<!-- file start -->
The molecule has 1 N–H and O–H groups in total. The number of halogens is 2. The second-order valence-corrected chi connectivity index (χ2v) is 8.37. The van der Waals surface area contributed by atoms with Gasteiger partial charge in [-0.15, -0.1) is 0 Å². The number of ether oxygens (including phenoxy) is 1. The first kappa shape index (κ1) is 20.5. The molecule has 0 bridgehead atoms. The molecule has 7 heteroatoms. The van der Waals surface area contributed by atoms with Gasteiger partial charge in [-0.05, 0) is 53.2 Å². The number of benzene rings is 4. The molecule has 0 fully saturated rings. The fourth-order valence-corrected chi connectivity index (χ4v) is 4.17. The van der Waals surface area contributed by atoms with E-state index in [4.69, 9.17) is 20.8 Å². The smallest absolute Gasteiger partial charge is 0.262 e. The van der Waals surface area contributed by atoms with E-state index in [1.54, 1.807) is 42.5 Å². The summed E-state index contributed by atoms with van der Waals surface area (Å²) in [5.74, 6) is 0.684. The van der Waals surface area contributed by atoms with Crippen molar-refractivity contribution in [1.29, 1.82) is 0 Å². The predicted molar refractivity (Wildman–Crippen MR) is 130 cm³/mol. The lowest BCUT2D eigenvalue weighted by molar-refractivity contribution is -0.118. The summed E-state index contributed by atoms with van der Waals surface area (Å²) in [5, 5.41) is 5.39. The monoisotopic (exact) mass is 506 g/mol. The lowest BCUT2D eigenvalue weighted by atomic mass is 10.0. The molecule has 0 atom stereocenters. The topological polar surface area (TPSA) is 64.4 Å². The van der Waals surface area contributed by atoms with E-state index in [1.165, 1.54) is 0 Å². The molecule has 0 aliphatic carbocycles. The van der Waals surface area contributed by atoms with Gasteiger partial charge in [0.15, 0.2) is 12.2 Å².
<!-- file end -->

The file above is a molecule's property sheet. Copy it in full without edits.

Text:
The molecule has 1 N–H and O–H groups in total. The number of halogens is 2. The second-order valence-corrected chi connectivity index (χ2v) is 8.37. The van der Waals surface area contributed by atoms with Gasteiger partial charge in [-0.15, -0.1) is 0 Å². The number of ether oxygens (including phenoxy) is 1. The first kappa shape index (κ1) is 20.5. The molecule has 0 bridgehead atoms. The molecule has 7 heteroatoms. The van der Waals surface area contributed by atoms with Gasteiger partial charge in [-0.05, 0) is 53.2 Å². The number of benzene rings is 4. The molecule has 0 fully saturated rings. The fourth-order valence-corrected chi connectivity index (χ4v) is 4.17. The van der Waals surface area contributed by atoms with E-state index in [4.69, 9.17) is 20.8 Å². The smallest absolute Gasteiger partial charge is 0.262 e. The van der Waals surface area contributed by atoms with E-state index in [1.54, 1.807) is 42.5 Å². The summed E-state index contributed by atoms with van der Waals surface area (Å²) in [5.74, 6) is 0.684. The van der Waals surface area contributed by atoms with Crippen molar-refractivity contribution in [1.29, 1.82) is 0 Å². The predicted molar refractivity (Wildman–Crippen MR) is 130 cm³/mol. The lowest BCUT2D eigenvalue weighted by molar-refractivity contribution is -0.118. The summed E-state index contributed by atoms with van der Waals surface area (Å²) in [5, 5.41) is 5.39. The monoisotopic (exact) mass is 506 g/mol. The lowest BCUT2D eigenvalue weighted by atomic mass is 10.0. The molecule has 0 atom stereocenters. The topological polar surface area (TPSA) is 64.4 Å². The van der Waals surface area contributed by atoms with E-state index in [1.165, 1.54) is 0 Å². The molecule has 0 aliphatic carbocycles. The van der Waals surface area contributed by atoms with Gasteiger partial charge in [0.15, 0.2) is 12.2 Å².